Medics believe "excessive energy drink consumption" caused a university student to develop "severe" heart failure.
The unnamed 21-year-old arrived at Guy's and St Thomas' NHS Trust in London after enduring breathlessness, unexplained weight loss and general ill health for four months.
Tests revealed his heart was "severely impaired", despite there being no evidence of inflammation, abnormal swelling or a build-up of scar tissue in the vital organ.
Further examinations revealed the man also had severe kidney failure, which was both "long-standing and previously undiagnosed".
The ex-smoker denied taking illicit drugs or drinking alcohol excessively, but admitted to consuming around four cans of energy drinks – each with 160mg of caffeine – a day for the past two years.
The medics noted the man had no personal, family or "social" history linked to heart failure, "other than excessive intake of an energy drink".
During the "extremely traumatising" ordeal, the patient's memory deteriorated to the point he could not remember why he was in hospital, with him later "struggling to move or speak".
After 58 days in hospital, he was well enough to go home, however, the medics expect he will require a kidney transplant at some point.
"The growing concern of the potential toxic effects of energy drinks on the cardiovascular system" is increasingly coming to light, with some individuals thought to have "unknown susceptibility", the medics wrote in the journal BMJ Case Reports.
Although unclear, the drinks' high caffeine content can affect a person's heart rate, as well as the force and speed of which the organ contracts.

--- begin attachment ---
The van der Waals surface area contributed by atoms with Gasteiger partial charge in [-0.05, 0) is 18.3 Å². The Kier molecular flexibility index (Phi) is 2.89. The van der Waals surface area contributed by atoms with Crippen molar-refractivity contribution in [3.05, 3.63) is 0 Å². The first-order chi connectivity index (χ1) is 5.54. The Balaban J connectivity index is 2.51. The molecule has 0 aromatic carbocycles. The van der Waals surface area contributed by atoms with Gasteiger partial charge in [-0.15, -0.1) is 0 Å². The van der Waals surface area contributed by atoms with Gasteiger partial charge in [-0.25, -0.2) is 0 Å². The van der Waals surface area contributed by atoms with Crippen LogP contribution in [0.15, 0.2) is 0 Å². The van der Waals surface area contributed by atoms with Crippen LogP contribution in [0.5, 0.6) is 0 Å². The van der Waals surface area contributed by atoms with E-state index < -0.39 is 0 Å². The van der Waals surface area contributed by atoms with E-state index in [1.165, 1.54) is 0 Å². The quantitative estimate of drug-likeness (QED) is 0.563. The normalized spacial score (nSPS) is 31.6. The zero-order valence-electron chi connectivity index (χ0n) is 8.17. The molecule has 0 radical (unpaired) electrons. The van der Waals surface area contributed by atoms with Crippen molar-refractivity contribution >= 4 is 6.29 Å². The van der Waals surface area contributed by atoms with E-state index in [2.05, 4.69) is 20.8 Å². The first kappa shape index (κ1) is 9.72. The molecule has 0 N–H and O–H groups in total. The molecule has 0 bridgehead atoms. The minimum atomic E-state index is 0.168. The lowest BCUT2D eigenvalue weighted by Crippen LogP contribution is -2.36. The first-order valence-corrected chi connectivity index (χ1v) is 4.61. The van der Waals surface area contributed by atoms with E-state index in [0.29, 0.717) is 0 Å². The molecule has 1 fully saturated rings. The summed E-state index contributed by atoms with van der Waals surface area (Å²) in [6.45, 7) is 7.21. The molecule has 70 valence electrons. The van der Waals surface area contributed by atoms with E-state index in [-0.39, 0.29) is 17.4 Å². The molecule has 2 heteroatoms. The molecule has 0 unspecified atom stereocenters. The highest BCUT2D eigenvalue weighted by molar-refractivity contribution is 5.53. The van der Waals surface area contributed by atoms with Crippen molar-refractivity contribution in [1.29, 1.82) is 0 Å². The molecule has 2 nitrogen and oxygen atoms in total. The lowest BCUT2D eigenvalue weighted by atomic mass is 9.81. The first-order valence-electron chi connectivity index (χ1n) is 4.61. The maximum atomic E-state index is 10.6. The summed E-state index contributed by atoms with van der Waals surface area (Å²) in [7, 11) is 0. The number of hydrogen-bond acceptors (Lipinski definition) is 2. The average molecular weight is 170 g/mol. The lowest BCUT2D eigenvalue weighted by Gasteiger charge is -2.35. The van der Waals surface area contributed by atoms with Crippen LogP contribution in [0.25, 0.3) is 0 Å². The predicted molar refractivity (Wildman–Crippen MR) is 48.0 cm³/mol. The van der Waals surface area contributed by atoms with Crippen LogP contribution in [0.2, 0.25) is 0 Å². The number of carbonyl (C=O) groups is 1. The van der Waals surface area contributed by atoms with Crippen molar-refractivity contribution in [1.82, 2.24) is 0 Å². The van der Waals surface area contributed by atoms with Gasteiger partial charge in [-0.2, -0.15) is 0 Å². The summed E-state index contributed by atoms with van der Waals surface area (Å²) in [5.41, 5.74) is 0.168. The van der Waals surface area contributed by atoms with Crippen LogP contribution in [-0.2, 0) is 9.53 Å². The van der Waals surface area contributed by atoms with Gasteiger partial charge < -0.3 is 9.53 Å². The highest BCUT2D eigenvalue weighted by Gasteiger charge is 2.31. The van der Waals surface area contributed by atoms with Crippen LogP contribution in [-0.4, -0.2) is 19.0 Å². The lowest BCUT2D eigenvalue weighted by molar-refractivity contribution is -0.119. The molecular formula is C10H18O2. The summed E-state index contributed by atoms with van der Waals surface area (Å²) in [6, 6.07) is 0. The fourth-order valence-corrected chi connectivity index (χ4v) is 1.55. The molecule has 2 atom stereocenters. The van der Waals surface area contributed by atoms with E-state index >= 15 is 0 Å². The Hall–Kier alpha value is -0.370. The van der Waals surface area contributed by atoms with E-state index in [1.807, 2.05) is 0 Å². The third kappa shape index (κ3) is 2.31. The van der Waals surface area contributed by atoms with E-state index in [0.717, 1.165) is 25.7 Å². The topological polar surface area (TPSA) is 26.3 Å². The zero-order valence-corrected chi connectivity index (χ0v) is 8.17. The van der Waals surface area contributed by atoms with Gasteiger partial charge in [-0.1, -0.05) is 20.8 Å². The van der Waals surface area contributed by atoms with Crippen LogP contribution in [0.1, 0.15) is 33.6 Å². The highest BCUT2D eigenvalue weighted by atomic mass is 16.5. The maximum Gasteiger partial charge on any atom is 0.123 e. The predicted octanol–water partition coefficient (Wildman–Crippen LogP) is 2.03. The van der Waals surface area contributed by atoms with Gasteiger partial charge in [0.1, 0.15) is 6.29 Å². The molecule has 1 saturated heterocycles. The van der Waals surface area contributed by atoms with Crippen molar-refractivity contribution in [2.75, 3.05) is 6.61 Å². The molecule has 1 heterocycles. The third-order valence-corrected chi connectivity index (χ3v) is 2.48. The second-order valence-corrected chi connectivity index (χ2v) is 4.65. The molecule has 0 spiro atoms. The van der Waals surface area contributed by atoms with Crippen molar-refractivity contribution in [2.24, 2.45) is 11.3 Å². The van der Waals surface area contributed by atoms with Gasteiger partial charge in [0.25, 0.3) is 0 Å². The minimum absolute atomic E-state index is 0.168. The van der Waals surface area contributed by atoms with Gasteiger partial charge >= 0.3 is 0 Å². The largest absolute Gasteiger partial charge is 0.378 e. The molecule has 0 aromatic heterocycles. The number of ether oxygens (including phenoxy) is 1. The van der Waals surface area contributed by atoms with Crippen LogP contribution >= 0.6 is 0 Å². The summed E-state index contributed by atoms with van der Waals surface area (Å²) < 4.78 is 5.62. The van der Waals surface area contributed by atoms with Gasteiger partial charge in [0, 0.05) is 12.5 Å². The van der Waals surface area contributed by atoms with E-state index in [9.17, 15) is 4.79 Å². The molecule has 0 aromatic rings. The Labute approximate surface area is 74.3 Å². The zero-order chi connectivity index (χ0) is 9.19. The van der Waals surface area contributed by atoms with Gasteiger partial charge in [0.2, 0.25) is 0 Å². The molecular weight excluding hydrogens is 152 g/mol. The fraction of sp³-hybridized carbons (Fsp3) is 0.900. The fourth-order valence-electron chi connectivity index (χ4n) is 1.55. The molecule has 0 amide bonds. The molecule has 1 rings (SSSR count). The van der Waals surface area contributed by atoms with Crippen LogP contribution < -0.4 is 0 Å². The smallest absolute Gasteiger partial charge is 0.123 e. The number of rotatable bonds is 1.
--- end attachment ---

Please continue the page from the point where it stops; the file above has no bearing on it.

This could trigger "stress cardiomyopathy"; the rapid onset of severe heart dysfunction.
Energy drinks are also known to raise a person's blood pressure and trigger palpitations, potentially causing heart failure over time.
The medics discovered every 500ml energy drink can that the man consumed contains around 160mg of caffeine, as well as "various other ingredients".
The patient recalled occasionally enduring indigestion, tremors and "a racing heartbeat", but never sought medical care.
In the three months before his hospital admission, the man "was unable to continue his university studies due to his lethargy and feelings of ill health".
"I also suffered from severe migraine headaches, which would often occur during the periods when I did not drink energy drink," he said.
"This also restricted my ability to perform day-to-day tasks and even leisurely activities such as going to the park or taking a walk."
The man was diagnosed with "severely impaired biventricular systolic function"; when the heart's ventricles cannot completely contract, resulting in the organ being unable to pump forcefully enough to move blood efficiently around the body.
Blood clots were also detected in both of the ventricles.
The man's so-called "decompensated cardiac failure" also triggered swelling in his knees and abdomen.
Further blood tests revealed his creatinine levels were 562 μmol/L.
Creatinine is a chemical compound created from energy-producing processes in the muscles. Healthy kidneys filter creatinine out of the blood into urine, with a normal range considered to be 60 μmol/L to 110 μmol/L.
The man's kidney failure was accompanied by "urinary retention"; when not all of the waste product can be emptied from the bladder.
Further tests revealed he had bilateral hydronephrosis; when urine is unable to drain from the kidneys into the bladder.